Today I ran across a very troubling article, The Scientology-Based "Re-Education" Program for American Prisoners, Sponsored by Goldman Sachs. The author, Sarah Beller, wrote:
I wanted to find out more about this strange book that has been forced on a million people in the prison system, this book that uses terms and ideas from Scientology and tells people that their immoral personalities are responsible for their substance use, their incarceration and their unhappiness.
But for an organization that purports to seek to help as many people as possible, Correctional Counseling keeps its materials mighty close to its chest.
The similarities between Scientology and the Moral Reconation Therapy:
I wondered what Goldman Sachs had to do with this heavily-Scientology-influenced company.
The much-heralded “social impact bond” (SIB) uses money from private funders to pay for public policy programs.
The very first SIB private funder was Goldman Sachs, which contributed $7.2 million to launch the Adolescent Behavioral Learning Experience (ABLE) in Rikers Island for kids aged 16 to 18.
Goldman Sachs and the team it employed chose MRT as the treatment model.
Beller went on to write:
So in a sense, MRT was the perfect choice for a Goldman Sachs-government partnership program: Its underlying logic props up the structural status quo, which ultimately benefits the very bankers funding it. Interestingly, one of the early studies “proving” MRT worked was paid for by a Koch brother (conducted by the Koch Crime Institute).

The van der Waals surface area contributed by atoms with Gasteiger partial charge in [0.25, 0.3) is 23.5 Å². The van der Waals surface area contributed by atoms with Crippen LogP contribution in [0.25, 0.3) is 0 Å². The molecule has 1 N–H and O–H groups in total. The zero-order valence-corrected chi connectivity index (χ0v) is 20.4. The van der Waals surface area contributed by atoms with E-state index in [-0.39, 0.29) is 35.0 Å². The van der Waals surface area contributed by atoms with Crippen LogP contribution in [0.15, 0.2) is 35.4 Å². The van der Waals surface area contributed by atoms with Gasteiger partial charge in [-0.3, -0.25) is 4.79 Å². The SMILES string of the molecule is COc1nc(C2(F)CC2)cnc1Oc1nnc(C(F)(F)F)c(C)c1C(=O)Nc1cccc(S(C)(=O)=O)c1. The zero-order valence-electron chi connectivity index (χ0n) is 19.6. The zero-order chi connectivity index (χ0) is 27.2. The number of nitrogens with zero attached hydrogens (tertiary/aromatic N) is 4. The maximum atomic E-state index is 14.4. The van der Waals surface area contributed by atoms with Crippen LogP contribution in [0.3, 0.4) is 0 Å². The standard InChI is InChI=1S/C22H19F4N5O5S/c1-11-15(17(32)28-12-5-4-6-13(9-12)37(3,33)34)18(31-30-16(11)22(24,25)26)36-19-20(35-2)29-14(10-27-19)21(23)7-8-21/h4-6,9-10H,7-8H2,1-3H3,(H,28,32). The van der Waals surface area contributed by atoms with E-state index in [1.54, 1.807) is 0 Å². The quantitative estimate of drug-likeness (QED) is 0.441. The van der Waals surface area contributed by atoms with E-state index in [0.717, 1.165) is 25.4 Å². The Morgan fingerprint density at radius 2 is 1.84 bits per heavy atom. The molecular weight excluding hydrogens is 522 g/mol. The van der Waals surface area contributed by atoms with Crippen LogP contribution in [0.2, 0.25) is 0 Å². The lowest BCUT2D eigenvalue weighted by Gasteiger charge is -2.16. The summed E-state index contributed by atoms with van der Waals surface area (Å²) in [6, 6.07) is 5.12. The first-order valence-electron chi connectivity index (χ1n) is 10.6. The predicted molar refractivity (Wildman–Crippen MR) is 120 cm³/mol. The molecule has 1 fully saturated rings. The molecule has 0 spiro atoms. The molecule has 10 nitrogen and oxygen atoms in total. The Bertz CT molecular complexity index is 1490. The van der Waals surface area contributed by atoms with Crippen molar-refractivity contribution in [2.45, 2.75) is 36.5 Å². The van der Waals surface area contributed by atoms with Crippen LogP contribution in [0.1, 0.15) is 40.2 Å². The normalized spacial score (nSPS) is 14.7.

Beller closes by asking
Instead of shooting money into pseudo-rehabilitative, pseudo-Scientology “treatments,” couldn’t we put it toward more helpful things? Like bail reform: 79 percent of people in Rikers have not been convicted of anything; they’re only there because they can’t afford bail. Or a cause for which Abe Bergman, whose son underwent MRT, is now a public lobbyist: supportive housing for people with mental illness.
I can think of some other ones too, like remediating prisoners' literacy rates.
85 percent of all juveniles who come into contact with the juvenile court system are functionally illiterate. So are 60 percent of all prison inmates.
Inmates have a 16 percent chance of returning to prison if they receive literacy help, as opposed to 70 percent for those who receive no help. This equates, according to the study, to taxpayer costs of $25,000 per year per inmate and nearly double that amount for juvenile offenders (California & New York spend over $200,000 per year on juveniles in their juvenile justice systems).
The article was published at The Influence, with which I was unfamiliar.
The Influence is a journalistic publication covering the full spectrum of human relationships with drugs and potentially addictive behaviors. We explore the nature of addiction and the various responses to it, as well as political, scientific and cultural aspects of our field. We aim neither to promote nor to demonize drugs, and we approach our subject open-mindedly, with respect for different lifestyles.